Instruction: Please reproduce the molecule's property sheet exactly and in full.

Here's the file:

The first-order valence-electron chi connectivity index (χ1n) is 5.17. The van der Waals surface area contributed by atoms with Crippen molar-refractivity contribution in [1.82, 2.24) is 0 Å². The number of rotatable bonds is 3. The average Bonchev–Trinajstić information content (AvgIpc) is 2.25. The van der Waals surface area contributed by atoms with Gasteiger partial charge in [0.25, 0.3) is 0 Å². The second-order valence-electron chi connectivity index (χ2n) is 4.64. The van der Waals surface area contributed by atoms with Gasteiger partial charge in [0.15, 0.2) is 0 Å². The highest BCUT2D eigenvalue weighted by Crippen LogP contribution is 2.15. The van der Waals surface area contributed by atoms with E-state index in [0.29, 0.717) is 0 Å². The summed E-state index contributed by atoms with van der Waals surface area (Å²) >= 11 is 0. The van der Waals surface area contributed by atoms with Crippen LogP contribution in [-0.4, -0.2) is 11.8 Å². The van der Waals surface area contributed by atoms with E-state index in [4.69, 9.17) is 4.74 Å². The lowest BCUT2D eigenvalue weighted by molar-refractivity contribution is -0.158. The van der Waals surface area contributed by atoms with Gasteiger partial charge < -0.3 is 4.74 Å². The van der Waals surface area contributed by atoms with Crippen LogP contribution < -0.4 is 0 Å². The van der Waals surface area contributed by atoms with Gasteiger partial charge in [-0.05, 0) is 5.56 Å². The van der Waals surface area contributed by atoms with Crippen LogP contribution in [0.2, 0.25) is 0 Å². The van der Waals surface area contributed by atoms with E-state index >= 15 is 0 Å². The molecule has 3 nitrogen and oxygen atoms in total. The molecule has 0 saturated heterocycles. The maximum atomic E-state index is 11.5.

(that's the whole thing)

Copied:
The first-order valence-electron chi connectivity index (χ1n) is 5.17. The van der Waals surface area contributed by atoms with Crippen molar-refractivity contribution in [1.82, 2.24) is 0 Å². The number of rotatable bonds is 3. The average Bonchev–Trinajstić information content (AvgIpc) is 2.25. The van der Waals surface area contributed by atoms with Gasteiger partial charge in [0.25, 0.3) is 0 Å². The second-order valence-electron chi connectivity index (χ2n) is 4.64. The van der Waals surface area contributed by atoms with Gasteiger partial charge in [0.15, 0.2) is 0 Å². The highest BCUT2D eigenvalue weighted by Crippen LogP contribution is 2.15. The van der Waals surface area contributed by atoms with E-state index in [0.29, 0.717) is 0 Å². The summed E-state index contributed by atoms with van der Waals surface area (Å²) >= 11 is 0. The van der Waals surface area contributed by atoms with Crippen LogP contribution in [-0.4, -0.2) is 11.8 Å². The van der Waals surface area contributed by atoms with E-state index in [4.69, 9.17) is 4.74 Å². The lowest BCUT2D eigenvalue weighted by molar-refractivity contribution is -0.158. The van der Waals surface area contributed by atoms with Gasteiger partial charge < -0.3 is 4.74 Å². The van der Waals surface area contributed by atoms with Crippen LogP contribution < -0.4 is 0 Å². The van der Waals surface area contributed by atoms with Gasteiger partial charge in [-0.05, 0) is 5.56 Å². The van der Waals surface area contributed by atoms with Crippen LogP contribution in [0.2, 0.25) is 0 Å². The van der Waals surface area contributed by atoms with E-state index >= 15 is 0 Å². The molecule has 3 nitrogen and oxygen atoms in total. The molecule has 0 saturated heterocycles. The maximum atomic E-state index is 11.5.